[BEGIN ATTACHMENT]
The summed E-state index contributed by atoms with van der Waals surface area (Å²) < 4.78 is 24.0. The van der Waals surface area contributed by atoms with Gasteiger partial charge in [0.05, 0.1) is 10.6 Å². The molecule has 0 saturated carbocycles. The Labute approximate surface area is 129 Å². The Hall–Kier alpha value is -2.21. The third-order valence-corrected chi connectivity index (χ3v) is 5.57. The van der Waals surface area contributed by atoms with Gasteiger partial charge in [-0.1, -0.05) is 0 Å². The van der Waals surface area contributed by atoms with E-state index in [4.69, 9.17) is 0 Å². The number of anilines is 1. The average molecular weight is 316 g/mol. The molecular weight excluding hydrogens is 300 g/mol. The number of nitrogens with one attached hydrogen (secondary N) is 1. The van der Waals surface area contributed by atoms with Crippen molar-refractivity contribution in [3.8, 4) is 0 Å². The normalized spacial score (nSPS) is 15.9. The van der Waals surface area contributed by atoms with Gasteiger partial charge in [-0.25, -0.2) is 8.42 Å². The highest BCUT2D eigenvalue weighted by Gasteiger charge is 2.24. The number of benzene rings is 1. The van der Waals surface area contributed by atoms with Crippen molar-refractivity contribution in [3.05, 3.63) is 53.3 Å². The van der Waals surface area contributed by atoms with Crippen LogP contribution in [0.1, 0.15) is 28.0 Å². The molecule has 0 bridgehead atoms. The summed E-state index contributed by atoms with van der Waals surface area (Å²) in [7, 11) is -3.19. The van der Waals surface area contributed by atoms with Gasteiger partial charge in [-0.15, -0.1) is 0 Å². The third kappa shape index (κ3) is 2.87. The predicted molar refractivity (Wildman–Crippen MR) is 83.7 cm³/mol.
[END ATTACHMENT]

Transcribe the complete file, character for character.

The summed E-state index contributed by atoms with van der Waals surface area (Å²) < 4.78 is 24.0. The van der Waals surface area contributed by atoms with Gasteiger partial charge in [0.05, 0.1) is 10.6 Å². The molecule has 0 saturated carbocycles. The Labute approximate surface area is 129 Å². The Hall–Kier alpha value is -2.21. The third-order valence-corrected chi connectivity index (χ3v) is 5.57. The van der Waals surface area contributed by atoms with Gasteiger partial charge in [-0.1, -0.05) is 0 Å². The van der Waals surface area contributed by atoms with E-state index in [4.69, 9.17) is 0 Å². The number of anilines is 1. The average molecular weight is 316 g/mol. The molecular weight excluding hydrogens is 300 g/mol. The number of nitrogens with one attached hydrogen (secondary N) is 1. The van der Waals surface area contributed by atoms with Crippen molar-refractivity contribution in [3.8, 4) is 0 Å². The normalized spacial score (nSPS) is 15.9. The van der Waals surface area contributed by atoms with Gasteiger partial charge in [-0.25, -0.2) is 8.42 Å². The highest BCUT2D eigenvalue weighted by Gasteiger charge is 2.24. The number of benzene rings is 1. The van der Waals surface area contributed by atoms with Crippen molar-refractivity contribution in [3.05, 3.63) is 53.3 Å². The van der Waals surface area contributed by atoms with Crippen LogP contribution in [0.1, 0.15) is 28.0 Å². The molecule has 0 bridgehead atoms. The summed E-state index contributed by atoms with van der Waals surface area (Å²) in [7, 11) is -3.19. The van der Waals surface area contributed by atoms with Gasteiger partial charge in [-0.15, -0.1) is 0 Å². The third kappa shape index (κ3) is 2.87. The predicted molar refractivity (Wildman–Crippen MR) is 83.7 cm³/mol.